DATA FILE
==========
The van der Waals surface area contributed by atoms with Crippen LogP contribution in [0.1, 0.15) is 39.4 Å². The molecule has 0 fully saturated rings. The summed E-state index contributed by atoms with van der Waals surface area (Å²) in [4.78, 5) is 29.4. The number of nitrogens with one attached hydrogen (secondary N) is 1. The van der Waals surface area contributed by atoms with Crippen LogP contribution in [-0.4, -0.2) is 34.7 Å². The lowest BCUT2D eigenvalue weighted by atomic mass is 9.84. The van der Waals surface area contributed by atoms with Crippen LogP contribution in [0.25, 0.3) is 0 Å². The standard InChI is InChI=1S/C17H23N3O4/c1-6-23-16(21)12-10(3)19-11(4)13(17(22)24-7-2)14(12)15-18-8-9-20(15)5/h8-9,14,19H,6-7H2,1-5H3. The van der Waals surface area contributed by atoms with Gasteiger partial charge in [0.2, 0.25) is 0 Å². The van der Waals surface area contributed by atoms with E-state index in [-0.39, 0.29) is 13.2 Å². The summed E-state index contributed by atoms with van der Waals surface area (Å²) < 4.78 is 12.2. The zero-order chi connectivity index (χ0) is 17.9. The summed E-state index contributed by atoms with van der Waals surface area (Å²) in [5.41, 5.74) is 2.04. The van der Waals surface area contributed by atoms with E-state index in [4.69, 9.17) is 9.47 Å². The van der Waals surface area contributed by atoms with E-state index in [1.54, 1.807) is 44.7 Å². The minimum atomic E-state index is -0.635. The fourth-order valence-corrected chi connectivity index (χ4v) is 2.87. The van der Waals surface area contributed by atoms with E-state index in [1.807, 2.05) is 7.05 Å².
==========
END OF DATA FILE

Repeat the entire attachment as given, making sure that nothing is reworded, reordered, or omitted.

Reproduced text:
The van der Waals surface area contributed by atoms with Crippen LogP contribution in [0.1, 0.15) is 39.4 Å². The molecule has 0 fully saturated rings. The summed E-state index contributed by atoms with van der Waals surface area (Å²) in [4.78, 5) is 29.4. The number of nitrogens with one attached hydrogen (secondary N) is 1. The van der Waals surface area contributed by atoms with Crippen LogP contribution in [-0.4, -0.2) is 34.7 Å². The lowest BCUT2D eigenvalue weighted by atomic mass is 9.84. The van der Waals surface area contributed by atoms with Crippen LogP contribution in [0.25, 0.3) is 0 Å². The standard InChI is InChI=1S/C17H23N3O4/c1-6-23-16(21)12-10(3)19-11(4)13(17(22)24-7-2)14(12)15-18-8-9-20(15)5/h8-9,14,19H,6-7H2,1-5H3. The van der Waals surface area contributed by atoms with Gasteiger partial charge in [0.2, 0.25) is 0 Å². The van der Waals surface area contributed by atoms with E-state index in [-0.39, 0.29) is 13.2 Å². The summed E-state index contributed by atoms with van der Waals surface area (Å²) < 4.78 is 12.2. The zero-order chi connectivity index (χ0) is 17.9. The summed E-state index contributed by atoms with van der Waals surface area (Å²) in [5.41, 5.74) is 2.04. The van der Waals surface area contributed by atoms with E-state index in [4.69, 9.17) is 9.47 Å². The van der Waals surface area contributed by atoms with E-state index in [1.54, 1.807) is 44.7 Å². The minimum atomic E-state index is -0.635. The fourth-order valence-corrected chi connectivity index (χ4v) is 2.87. The van der Waals surface area contributed by atoms with E-state index in [1.807, 2.05) is 7.05 Å².